why we march and go to rallies...

Today we joined a "Sister" Rally and March as nearly one million women, men and children made their way to Washington, DC for The Women's March on Washington. (for more information, https://www.womensmarch.com/) Apparently there are over three million people engaged in 637 sister marches across the world, too. We were blessed to see friends and church folk in attendance - and had the privilege of sitting behind these two angels.
For many who have never been engaged in social activism for justice and compassion - and that would include millions of our sisters and brothers in multiple generations - being a part of a march and rally might seem like folly. I know that I have often been circumspect about joining in such events. And sometimes, in the grand scheme of things, there are better ways to use our time. But there are three essential strategic reasons why we march and make the effort to attend rallies like the Four Freedoms March and Rally in Pittsfield two weeks ago and today's Women's March on Washington:

+ First, our presence is a public witness of resistance. The vast majority of Americans do not support bigotry and prejudice. The overwhelming majority of our citizens did not vote for this President. And, the super majority of our neighbors want a homeland that is safe, loving and respectful for all people regardless of faith, gender, race or class.  I believe this is true whether they voted for Mr. Trump or Mrs. Clinton. There is an abiding generosity to the American people that historically honors justice and hope.  Sometimes it is scrambled or confused by fear - or overt manipulation, too - and then our lesser angels reign down judgment and corruption on our dreams. We gathered today, however, to celebrate"an uprising of love" knowing that there is a better path for the United States to travel upon than the one Mr. Trump spoke of during his bitter inaugural address.  We march and rally to offer an alternative of love and resistance to the way of hatred - and the fact that this rally was significantly larger than the inaugurations speaks volumes about this moment in time.

+ Second, our gathered presence helps others move into action. Being a part of a huge crowd committed to compassion diminishes isolation. So many of us mostly engage in social media communities that we don't know what it feels like to be embraced by sisters and brothers working for solidarity in the flesh. Rallies and marches (like public worship and some concerts) renew the human dimensions of love so that we no longer feel alone. As a number of people told me as they filled our Sanctuary two weeks ago for the Four Freedoms Rally on January 7: "I had no idea there were so many people who felt like I do! More than anything else, being in the presence of this new community has filled me with a sense of hope that I could never have imagined if I wasn't here in the flesh!"  We march and rally to strengthen our souls in solidarity and overcome our fears with love.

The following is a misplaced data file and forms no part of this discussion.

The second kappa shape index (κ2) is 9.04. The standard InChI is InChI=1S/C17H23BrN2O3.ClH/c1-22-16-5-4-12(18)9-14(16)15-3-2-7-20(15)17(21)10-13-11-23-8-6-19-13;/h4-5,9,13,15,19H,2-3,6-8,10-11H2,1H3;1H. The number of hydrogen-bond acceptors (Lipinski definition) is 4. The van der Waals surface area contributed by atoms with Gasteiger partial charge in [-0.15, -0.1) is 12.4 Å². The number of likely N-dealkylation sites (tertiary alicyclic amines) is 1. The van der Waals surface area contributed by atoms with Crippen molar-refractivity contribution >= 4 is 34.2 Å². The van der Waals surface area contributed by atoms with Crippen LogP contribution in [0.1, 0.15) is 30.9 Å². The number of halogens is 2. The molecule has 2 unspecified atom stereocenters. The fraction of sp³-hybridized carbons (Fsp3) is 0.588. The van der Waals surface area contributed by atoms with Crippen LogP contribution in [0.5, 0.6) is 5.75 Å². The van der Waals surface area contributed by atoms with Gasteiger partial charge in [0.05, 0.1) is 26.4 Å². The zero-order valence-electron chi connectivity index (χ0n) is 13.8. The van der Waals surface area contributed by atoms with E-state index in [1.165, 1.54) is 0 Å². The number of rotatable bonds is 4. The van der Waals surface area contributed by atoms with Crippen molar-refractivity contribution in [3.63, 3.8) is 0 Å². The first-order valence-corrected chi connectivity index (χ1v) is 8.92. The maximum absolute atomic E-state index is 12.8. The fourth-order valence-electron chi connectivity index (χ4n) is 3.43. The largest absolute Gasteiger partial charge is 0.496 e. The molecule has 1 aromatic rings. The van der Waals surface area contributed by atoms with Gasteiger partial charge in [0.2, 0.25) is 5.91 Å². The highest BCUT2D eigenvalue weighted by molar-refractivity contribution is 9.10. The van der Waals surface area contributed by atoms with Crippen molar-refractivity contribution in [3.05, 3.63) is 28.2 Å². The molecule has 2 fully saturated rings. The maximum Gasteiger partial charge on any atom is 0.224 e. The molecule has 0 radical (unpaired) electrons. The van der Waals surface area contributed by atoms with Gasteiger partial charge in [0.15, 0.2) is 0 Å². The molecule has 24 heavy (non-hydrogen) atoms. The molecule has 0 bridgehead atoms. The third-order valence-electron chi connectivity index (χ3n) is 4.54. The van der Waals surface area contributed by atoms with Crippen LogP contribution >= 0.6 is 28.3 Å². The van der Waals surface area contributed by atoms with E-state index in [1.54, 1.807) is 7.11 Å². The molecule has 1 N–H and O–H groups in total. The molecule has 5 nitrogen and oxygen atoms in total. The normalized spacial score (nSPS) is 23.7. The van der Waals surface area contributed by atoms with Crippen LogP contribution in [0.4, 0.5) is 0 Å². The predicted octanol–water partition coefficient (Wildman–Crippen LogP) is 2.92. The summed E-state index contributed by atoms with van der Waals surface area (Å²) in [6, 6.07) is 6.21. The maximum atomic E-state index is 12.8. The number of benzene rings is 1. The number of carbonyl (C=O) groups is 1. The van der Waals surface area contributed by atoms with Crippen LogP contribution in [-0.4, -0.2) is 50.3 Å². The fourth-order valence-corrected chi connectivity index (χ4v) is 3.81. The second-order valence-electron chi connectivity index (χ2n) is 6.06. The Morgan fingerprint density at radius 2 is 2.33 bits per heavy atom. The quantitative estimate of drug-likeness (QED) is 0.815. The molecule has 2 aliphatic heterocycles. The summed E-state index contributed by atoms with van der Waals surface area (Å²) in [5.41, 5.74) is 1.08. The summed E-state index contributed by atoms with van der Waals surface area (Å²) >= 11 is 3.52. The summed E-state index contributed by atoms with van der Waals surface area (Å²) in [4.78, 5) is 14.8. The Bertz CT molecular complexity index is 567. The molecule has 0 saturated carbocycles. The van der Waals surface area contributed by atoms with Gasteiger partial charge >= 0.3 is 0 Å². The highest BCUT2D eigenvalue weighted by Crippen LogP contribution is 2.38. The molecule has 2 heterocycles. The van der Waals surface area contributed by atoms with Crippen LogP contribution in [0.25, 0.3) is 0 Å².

+ And third, we gather together to practice living as part of the beloved community. This is neither sentimental idealism nor pious political hyperbole: these events, when they are well organized, are saturated in love and respect. People look out for one another here - and as we experience this caring community in the midst of strangers - we begin to sense how life could be lived.  Rallies and marches are prefigurative encounters with the beloved community where we have one another's back, where there is a place at the table for everyone, and where we are encouraged to practice sharing by all so that there is scarcity for none.  These events are about living into our highest values together and they are a living antidote to cynicism and sarcasm. We march together to become our best selves.

Now, after the marches and rallies, we must be engaged in disciplined action like calling our elected officials every day and helping them understand our support for love, justice, and compassion and why it matters. Still, there can be great value in simply coming together with like minded sisters and brothers in the flesh from time to time. I was blessed by being a part of today's rally - and I hope you were, too!  

Last night, as Dianne was crocheting her "pussy hat" I wondered what difference this little symbol might make. And then I saw hundreds of women and men wearing them - we even passed her hat on to our buddy Andy who was coming into the rally as we were leaving - and it hit me: this was another, tangible way of creatively and lovingly sharing what we hold dearest. We are each unique and precious children of God who have been called to protect and cherish each and every one of us as family. 


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